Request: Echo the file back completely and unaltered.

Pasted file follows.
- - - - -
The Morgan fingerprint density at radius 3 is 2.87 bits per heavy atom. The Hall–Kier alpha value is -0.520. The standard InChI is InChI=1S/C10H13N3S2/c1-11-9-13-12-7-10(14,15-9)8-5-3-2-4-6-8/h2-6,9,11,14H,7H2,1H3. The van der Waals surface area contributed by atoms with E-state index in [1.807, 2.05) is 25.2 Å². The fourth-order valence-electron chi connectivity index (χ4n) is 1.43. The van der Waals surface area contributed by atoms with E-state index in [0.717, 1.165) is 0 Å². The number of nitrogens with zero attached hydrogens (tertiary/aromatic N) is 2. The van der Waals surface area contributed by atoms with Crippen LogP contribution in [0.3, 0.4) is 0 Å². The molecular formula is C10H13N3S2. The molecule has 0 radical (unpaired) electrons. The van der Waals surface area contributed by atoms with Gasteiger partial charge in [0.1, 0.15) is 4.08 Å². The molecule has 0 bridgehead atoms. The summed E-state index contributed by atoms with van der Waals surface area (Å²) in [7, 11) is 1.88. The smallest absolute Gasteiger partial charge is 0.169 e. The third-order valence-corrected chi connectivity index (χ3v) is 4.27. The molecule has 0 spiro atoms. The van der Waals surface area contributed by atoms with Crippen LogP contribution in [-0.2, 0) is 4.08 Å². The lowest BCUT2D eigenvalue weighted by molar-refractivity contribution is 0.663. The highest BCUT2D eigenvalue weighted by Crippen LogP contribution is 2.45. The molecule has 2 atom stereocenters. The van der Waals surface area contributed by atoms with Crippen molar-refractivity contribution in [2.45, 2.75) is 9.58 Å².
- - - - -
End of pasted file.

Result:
The Morgan fingerprint density at radius 3 is 2.87 bits per heavy atom. The Hall–Kier alpha value is -0.520. The standard InChI is InChI=1S/C10H13N3S2/c1-11-9-13-12-7-10(14,15-9)8-5-3-2-4-6-8/h2-6,9,11,14H,7H2,1H3. The van der Waals surface area contributed by atoms with E-state index in [1.807, 2.05) is 25.2 Å². The fourth-order valence-electron chi connectivity index (χ4n) is 1.43. The van der Waals surface area contributed by atoms with E-state index in [0.717, 1.165) is 0 Å². The number of nitrogens with zero attached hydrogens (tertiary/aromatic N) is 2. The van der Waals surface area contributed by atoms with Crippen LogP contribution in [0.3, 0.4) is 0 Å². The molecular formula is C10H13N3S2. The molecule has 0 radical (unpaired) electrons. The van der Waals surface area contributed by atoms with Gasteiger partial charge in [0.1, 0.15) is 4.08 Å². The molecule has 0 bridgehead atoms. The summed E-state index contributed by atoms with van der Waals surface area (Å²) in [7, 11) is 1.88. The smallest absolute Gasteiger partial charge is 0.169 e. The third-order valence-corrected chi connectivity index (χ3v) is 4.27. The molecule has 0 spiro atoms. The van der Waals surface area contributed by atoms with Crippen LogP contribution in [-0.2, 0) is 4.08 Å². The lowest BCUT2D eigenvalue weighted by molar-refractivity contribution is 0.663. The highest BCUT2D eigenvalue weighted by Crippen LogP contribution is 2.45. The molecule has 2 atom stereocenters. The van der Waals surface area contributed by atoms with Crippen molar-refractivity contribution in [2.45, 2.75) is 9.58 Å².